Some events of history are predictable, but I never envisioned the rise of global terrorism and how the U.S. would become so militarily engaged in the Middle East. In my mind, those are some of the most troubling and challenging developments of our time. Terrorism came home on September 11, 2001, with the aircraft attacks on New York’s twin towers and the Pentagon. Those attacks forever changed our way of life.

But in the history of our country, I can’t help but think that today, in 2020, we don’t have it so bad. Certainly, 100,000 U.S. deaths in three months from COVID-19 is horrendous. Yet unlike the food lines during the Great Depression, today’s food queues are mostly by car. Unlike earlier decades, when our nation struggled with scarlet fever, diphtheria, polio and other raging diseases, we now have vaccinations, technology and medical resources that allow relatively swift responses. With modern communications, advanced, data-crunching computers and highly trained health professionals, we have the ability to mount collaborative, global attacks on pandemics such as COVID-19, and save lives. And with the right leadership and resolve, America will join the world in confronting the existential threat posed by climate change.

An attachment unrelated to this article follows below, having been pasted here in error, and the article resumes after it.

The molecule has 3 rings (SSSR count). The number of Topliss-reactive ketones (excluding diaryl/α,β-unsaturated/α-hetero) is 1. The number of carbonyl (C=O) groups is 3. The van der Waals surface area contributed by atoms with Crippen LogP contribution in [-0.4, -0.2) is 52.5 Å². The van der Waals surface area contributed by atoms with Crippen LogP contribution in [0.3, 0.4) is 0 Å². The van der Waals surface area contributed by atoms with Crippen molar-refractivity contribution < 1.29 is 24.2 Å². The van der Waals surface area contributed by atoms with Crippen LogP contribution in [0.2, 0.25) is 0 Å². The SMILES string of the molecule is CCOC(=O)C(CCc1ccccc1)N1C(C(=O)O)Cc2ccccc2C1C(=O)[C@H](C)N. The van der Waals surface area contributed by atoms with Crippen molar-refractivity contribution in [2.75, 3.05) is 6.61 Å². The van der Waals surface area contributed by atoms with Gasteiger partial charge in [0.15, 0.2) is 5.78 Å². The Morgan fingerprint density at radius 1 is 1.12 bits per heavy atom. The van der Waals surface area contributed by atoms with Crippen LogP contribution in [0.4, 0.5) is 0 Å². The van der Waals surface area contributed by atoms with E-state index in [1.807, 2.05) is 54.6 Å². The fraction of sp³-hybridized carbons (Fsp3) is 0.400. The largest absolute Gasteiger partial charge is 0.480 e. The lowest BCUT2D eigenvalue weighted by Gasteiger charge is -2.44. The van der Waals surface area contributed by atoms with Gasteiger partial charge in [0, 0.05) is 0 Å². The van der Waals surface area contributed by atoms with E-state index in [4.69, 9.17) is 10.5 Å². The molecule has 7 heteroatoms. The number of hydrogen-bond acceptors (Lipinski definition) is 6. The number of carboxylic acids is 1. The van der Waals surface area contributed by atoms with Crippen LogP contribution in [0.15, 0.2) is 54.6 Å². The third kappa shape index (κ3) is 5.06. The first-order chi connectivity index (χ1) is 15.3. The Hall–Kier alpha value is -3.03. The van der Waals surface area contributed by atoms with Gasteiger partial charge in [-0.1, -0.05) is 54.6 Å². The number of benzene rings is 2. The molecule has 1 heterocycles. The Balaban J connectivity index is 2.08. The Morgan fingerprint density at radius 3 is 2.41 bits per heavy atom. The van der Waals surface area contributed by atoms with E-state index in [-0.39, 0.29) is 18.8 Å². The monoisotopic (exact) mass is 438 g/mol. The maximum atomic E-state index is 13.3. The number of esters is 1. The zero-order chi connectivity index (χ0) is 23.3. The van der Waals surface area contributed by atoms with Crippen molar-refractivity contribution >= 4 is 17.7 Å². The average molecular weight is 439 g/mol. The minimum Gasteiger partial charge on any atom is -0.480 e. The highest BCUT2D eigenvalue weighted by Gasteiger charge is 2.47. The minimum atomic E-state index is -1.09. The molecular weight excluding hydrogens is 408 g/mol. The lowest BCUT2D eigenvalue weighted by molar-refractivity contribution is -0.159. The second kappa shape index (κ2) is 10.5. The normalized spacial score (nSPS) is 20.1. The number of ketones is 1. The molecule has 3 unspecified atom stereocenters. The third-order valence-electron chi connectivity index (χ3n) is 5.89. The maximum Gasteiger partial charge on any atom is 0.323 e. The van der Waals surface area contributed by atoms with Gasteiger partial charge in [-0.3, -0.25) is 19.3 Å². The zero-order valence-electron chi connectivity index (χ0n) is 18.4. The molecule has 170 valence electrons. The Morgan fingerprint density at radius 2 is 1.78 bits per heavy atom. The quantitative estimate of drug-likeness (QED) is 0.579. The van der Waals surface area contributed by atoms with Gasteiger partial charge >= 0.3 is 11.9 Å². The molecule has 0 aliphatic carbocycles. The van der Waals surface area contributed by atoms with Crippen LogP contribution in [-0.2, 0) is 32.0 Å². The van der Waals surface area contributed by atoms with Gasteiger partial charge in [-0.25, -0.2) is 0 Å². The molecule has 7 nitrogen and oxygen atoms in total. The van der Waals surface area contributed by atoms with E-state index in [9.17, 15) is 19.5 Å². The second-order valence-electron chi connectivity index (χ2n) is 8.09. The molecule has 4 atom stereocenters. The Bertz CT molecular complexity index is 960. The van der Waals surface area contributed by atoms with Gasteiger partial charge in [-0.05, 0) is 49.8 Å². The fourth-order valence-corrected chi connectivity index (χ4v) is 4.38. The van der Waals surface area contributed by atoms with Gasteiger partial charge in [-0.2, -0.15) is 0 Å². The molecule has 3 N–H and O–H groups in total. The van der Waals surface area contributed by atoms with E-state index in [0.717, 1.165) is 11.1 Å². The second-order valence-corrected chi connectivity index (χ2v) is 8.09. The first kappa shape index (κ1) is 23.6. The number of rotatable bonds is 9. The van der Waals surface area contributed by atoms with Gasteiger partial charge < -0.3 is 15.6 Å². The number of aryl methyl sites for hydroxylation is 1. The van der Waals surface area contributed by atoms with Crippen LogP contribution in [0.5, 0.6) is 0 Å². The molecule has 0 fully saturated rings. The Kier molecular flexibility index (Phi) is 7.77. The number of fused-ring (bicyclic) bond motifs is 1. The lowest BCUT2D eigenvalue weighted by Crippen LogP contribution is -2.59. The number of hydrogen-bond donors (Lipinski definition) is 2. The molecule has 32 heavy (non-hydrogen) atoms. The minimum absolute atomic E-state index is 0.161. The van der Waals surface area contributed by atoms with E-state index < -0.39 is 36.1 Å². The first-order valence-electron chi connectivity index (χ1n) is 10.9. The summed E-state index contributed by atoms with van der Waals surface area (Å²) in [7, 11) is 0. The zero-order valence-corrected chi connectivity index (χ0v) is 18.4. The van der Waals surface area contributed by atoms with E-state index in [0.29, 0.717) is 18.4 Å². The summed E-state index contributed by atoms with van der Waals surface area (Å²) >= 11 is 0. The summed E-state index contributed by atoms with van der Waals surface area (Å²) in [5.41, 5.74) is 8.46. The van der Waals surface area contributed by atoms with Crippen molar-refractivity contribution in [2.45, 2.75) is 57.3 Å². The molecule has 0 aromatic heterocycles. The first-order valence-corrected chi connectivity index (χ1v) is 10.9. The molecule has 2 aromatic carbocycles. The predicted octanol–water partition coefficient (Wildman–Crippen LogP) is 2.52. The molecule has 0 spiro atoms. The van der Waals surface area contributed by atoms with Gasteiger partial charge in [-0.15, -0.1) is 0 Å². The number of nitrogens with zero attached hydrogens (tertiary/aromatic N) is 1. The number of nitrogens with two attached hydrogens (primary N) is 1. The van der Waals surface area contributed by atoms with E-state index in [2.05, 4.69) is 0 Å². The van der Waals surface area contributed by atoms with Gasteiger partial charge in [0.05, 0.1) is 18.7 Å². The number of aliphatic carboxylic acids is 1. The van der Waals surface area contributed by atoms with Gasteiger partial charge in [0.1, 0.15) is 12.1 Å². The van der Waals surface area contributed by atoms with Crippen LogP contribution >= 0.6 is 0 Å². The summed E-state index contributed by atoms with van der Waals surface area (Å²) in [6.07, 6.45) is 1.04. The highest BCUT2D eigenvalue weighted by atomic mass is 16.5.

As we know, bad times usually run parallel with good times. But we can try to make the best of our times, despite the circumstances. Some folks will look back on a particular Seward Mount Marathon race, a family picnic in Hatcher Pass, or a fishing trip on the Deshka River, and call them their “best” times. The “best time to live in America” can span many years, or be as fleeting as a sunset.

We need to keep our eyes open to recognize those times. Or, as the late poet William Stafford wrote: “How you stand here is important. How you listen for the next things to happen. How you breathe.”

A lifelong Alaska resident, Frank E. Baker is a freelance writer who lives in Eagle River with his wife Rebekah, a retired elementary school teacher.